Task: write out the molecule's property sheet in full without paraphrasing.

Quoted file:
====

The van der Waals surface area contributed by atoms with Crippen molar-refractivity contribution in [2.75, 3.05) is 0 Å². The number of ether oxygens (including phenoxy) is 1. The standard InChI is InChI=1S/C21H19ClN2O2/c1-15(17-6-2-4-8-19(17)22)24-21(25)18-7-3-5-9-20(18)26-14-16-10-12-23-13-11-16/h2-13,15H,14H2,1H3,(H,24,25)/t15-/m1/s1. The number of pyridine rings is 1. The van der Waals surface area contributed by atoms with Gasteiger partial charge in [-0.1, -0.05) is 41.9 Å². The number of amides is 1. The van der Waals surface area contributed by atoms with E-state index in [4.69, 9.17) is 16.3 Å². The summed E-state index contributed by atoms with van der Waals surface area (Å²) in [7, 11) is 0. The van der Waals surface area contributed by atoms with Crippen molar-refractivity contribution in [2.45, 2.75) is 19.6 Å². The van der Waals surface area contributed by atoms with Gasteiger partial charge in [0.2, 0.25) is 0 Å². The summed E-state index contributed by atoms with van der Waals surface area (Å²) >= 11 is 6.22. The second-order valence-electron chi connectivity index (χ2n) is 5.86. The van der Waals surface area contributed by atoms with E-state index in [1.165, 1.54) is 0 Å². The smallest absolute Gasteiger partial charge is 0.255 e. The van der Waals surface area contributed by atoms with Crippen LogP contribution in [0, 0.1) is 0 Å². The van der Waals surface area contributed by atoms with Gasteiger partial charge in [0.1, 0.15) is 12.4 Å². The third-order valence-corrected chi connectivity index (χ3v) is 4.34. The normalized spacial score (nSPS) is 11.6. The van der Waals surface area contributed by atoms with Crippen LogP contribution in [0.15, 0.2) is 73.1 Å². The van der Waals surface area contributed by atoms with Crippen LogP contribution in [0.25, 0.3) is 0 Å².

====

The van der Waals surface area contributed by atoms with Crippen molar-refractivity contribution in [2.75, 3.05) is 0 Å². The number of ether oxygens (including phenoxy) is 1. The standard InChI is InChI=1S/C21H19ClN2O2/c1-15(17-6-2-4-8-19(17)22)24-21(25)18-7-3-5-9-20(18)26-14-16-10-12-23-13-11-16/h2-13,15H,14H2,1H3,(H,24,25)/t15-/m1/s1. The number of pyridine rings is 1. The van der Waals surface area contributed by atoms with Gasteiger partial charge in [-0.1, -0.05) is 41.9 Å². The number of amides is 1. The van der Waals surface area contributed by atoms with E-state index in [4.69, 9.17) is 16.3 Å². The summed E-state index contributed by atoms with van der Waals surface area (Å²) in [7, 11) is 0. The van der Waals surface area contributed by atoms with Crippen molar-refractivity contribution in [2.45, 2.75) is 19.6 Å². The van der Waals surface area contributed by atoms with Gasteiger partial charge in [0.2, 0.25) is 0 Å². The summed E-state index contributed by atoms with van der Waals surface area (Å²) >= 11 is 6.22. The second-order valence-electron chi connectivity index (χ2n) is 5.86. The van der Waals surface area contributed by atoms with E-state index in [1.165, 1.54) is 0 Å². The smallest absolute Gasteiger partial charge is 0.255 e. The van der Waals surface area contributed by atoms with Crippen LogP contribution in [0, 0.1) is 0 Å². The van der Waals surface area contributed by atoms with Gasteiger partial charge in [0.1, 0.15) is 12.4 Å². The third-order valence-corrected chi connectivity index (χ3v) is 4.34. The normalized spacial score (nSPS) is 11.6. The van der Waals surface area contributed by atoms with Crippen LogP contribution in [0.15, 0.2) is 73.1 Å². The van der Waals surface area contributed by atoms with Crippen LogP contribution in [0.25, 0.3) is 0 Å².